My mum is learning Russian because she wants to be able to be a little bit independent when she comes to visit me in Sevastopol. Her previous language learning experience is limited to French at school, so she’s quite like a lot of beginners we meet in EFL – a little bit of language a long time ago, and a lot of mental obstacles to overcome to build up the confidence to practise the language. Take a look at her post about why she is a slow learner of Russian: maybe it will echo some of the experiences of your learners too.
Tomorrow I start the next stage of my teaching life as I begin training as a CELTA tutor.
For those of you who don’t know, CELTA stands for Certificate in English Language Teaching to Adults. It’s an entry-level qualification accredited by Cambridge, designed to provide the basics of the communicative approach. In theory, those with a CELTA know the basics of what they need to be let loose in a classroom, although there is controversy about that which I won’t go into here. It can be run part-time or full-time, with the latter being the most common. I did my course part-time from October 2007 to February 2008, which seems like a very long time ago now!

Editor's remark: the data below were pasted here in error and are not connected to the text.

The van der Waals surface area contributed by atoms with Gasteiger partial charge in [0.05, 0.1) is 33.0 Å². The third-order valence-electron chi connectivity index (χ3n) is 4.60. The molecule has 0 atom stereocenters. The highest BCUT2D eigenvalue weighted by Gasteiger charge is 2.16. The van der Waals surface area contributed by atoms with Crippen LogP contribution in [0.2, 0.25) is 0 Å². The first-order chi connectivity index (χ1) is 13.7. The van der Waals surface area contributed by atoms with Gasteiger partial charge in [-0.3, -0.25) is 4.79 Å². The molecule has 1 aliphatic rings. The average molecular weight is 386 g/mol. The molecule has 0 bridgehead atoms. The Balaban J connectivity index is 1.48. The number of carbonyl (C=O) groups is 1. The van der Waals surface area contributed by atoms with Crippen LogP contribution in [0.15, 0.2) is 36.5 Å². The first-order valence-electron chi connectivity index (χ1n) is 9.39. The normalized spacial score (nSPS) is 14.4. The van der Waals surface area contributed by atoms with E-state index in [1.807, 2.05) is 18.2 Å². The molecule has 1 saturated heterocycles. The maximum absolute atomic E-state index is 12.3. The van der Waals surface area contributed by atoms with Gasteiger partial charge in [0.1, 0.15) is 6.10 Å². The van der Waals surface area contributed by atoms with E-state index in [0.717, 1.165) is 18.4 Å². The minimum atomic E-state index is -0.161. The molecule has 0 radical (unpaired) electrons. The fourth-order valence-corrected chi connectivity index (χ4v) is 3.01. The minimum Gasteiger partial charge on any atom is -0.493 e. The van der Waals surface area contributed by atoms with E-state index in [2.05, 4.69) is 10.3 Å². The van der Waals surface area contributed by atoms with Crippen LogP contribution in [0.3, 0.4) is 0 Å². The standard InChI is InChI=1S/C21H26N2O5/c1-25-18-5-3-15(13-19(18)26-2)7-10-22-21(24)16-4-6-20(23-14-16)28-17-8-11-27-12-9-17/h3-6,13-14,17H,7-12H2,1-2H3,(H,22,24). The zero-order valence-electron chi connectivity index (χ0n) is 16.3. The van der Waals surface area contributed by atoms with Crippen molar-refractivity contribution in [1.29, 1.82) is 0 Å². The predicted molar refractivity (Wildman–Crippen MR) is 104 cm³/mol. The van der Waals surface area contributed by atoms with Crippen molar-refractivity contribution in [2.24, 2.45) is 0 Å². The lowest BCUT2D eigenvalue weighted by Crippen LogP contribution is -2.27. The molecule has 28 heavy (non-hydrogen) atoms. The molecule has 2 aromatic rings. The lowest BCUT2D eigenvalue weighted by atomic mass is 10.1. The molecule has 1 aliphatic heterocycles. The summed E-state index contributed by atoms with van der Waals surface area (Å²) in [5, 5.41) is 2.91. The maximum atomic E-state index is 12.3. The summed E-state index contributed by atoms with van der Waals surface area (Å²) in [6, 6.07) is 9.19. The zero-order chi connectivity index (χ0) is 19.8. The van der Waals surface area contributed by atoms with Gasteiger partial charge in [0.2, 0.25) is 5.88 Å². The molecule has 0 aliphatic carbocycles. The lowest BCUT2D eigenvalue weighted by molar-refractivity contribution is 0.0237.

If it’s full-time, the whole course lasts four weeks, which is what we run at IH Sevastopol. This will be my first experience of the four-week course, so it will be interesting to see how the trainees (and I!) deal with it.The group will have nine trainees, and there are two tutors besides me. I’ll be a ‘Trainer in Training’ or ‘TinT’ (thankfully this abbreviation has changed!) I’m looking forward to meeting the trainees tomorrow and getting to know them over the next four weeks.